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Graham Vyse: How do you see Biden’s polling numbers comparing with other contemporary presidents’ in the second year of their first terms?
David A. Hopkins: They’re low—taking the comparison back to the 1950s, when we started gathering modern survey data in America. Of course, you could argue it’s harder to be popular than it used to be. We’re in a more polarized era now, when there’s a real limit to a president’s potential popularity. Biden is roughly where Trump was at this point in his term.
Vyse: What factors stand out to you as driving Biden’s unpopularity?
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Hopkins: It’s always hard to know. Certainly, there’s broad economic dissatisfaction in the country. People see the economy generally—and inflation in particular—as a problem, and history tells us that the U.S. public holds presidents responsible for its perception of the national economy. Considering that approval of Biden among Democrats is also really diminished since he took office—and his support is down among young Democrats, African-American Democrats, and Democratic-leaning independents—there may be some frustration in the Democratic base that Biden hasn’t delivered more on his legislative agenda.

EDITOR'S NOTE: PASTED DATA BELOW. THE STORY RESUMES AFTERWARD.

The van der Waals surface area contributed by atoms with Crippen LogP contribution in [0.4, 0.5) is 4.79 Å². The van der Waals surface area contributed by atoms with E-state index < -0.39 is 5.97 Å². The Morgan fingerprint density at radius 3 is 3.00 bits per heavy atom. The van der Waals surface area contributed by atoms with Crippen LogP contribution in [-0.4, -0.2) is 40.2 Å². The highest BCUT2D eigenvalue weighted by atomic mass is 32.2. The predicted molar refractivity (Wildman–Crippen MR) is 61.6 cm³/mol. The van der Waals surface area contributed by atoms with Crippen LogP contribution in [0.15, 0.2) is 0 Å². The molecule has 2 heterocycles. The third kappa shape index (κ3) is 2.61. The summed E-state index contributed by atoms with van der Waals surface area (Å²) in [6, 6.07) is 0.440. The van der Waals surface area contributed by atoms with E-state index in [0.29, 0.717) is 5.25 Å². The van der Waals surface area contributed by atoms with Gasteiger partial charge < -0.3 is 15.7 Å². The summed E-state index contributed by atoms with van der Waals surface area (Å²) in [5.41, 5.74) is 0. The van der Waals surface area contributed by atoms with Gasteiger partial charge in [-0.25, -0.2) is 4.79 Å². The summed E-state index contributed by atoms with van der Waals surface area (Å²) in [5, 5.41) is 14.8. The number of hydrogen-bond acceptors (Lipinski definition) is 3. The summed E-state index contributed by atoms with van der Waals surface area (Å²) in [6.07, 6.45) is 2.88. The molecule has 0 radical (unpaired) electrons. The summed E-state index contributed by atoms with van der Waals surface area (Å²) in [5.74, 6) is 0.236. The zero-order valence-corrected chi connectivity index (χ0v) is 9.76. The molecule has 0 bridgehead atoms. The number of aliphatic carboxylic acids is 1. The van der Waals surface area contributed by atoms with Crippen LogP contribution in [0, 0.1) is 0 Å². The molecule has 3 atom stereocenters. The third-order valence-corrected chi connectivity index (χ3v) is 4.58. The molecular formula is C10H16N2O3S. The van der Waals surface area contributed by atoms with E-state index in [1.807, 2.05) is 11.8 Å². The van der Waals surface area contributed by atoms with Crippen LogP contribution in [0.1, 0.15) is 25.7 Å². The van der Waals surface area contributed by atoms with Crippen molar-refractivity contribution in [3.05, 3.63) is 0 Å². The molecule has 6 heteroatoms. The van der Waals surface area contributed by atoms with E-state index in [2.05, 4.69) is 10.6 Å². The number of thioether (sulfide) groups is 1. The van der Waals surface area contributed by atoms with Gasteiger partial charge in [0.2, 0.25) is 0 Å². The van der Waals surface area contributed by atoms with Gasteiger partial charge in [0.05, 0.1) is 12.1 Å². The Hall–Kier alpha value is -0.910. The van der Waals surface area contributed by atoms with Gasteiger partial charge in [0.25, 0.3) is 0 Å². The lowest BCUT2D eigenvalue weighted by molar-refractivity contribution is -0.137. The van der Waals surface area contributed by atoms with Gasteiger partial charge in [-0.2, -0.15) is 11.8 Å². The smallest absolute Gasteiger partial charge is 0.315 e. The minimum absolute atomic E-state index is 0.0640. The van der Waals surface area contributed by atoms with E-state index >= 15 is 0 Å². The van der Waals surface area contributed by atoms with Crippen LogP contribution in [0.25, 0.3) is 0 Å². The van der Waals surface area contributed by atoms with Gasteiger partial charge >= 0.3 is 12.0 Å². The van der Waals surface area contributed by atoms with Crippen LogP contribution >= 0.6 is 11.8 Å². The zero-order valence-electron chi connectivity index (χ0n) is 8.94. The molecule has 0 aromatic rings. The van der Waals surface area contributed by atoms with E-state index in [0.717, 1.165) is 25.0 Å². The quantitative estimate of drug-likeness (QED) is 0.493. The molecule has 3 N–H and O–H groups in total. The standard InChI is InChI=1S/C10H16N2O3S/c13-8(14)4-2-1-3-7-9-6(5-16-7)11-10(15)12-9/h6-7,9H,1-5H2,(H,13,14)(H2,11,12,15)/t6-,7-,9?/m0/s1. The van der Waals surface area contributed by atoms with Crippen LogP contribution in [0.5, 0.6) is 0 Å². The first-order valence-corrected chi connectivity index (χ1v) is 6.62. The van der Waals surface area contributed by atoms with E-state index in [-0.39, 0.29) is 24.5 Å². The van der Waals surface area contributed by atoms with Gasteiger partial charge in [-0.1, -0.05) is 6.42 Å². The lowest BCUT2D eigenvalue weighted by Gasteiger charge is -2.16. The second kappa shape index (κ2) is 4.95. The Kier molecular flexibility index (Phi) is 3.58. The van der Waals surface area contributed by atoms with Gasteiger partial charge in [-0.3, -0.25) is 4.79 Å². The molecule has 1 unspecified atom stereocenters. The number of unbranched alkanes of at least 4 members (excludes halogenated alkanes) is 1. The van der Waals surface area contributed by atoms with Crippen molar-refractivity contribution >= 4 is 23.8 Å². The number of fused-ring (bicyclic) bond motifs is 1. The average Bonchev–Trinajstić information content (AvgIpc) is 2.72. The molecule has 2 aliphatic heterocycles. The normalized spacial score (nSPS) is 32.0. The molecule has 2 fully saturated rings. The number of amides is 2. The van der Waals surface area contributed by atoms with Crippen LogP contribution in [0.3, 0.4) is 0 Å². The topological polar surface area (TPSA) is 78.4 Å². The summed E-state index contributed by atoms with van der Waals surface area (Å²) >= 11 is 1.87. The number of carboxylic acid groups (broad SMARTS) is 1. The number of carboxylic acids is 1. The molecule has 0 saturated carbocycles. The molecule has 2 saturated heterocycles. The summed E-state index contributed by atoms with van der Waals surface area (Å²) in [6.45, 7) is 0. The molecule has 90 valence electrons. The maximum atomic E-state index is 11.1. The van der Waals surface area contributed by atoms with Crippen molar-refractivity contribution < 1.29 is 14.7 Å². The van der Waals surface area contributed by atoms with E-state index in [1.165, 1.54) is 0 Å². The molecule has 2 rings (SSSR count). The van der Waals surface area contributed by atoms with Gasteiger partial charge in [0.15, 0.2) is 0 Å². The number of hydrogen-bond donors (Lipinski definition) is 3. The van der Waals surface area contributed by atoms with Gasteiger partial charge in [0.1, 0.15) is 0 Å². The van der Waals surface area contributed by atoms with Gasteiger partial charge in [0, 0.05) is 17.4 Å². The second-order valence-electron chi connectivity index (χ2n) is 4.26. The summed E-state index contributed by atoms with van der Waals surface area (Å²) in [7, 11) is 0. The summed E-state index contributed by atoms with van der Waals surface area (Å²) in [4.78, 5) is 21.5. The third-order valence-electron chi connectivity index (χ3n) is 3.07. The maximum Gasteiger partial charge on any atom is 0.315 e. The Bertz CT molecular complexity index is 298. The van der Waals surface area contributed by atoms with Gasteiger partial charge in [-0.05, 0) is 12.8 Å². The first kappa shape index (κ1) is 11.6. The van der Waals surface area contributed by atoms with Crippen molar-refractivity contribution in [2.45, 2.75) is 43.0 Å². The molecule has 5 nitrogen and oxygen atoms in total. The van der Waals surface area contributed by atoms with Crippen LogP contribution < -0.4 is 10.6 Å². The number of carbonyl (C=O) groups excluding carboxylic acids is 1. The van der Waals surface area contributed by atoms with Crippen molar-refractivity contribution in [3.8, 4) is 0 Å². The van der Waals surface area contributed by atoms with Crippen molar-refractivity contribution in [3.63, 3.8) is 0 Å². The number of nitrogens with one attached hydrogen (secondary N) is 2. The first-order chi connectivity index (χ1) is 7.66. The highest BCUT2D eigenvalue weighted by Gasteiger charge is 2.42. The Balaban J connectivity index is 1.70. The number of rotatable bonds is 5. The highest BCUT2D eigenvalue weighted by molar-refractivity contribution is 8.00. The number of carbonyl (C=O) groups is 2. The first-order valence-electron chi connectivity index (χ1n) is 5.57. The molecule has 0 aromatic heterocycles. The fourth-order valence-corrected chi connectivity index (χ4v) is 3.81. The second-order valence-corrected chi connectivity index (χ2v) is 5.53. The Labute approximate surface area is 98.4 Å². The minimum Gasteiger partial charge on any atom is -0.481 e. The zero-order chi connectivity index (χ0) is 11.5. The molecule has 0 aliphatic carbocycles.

Biden is a different kind of political figure than some of America’s other recent presidents. He doesn’t have the symbolic or personal connection to his base of supporters that Donald Trump or Barack Obama had. Biden isn’t charismatic the way they were, and he’s never tried to be. Biden’s selling point as a candidate was that he was the guy you could hire to do the job—defeating Trump and achieving a lot in office as a result of knowing how the system worked, including how to work with Congress.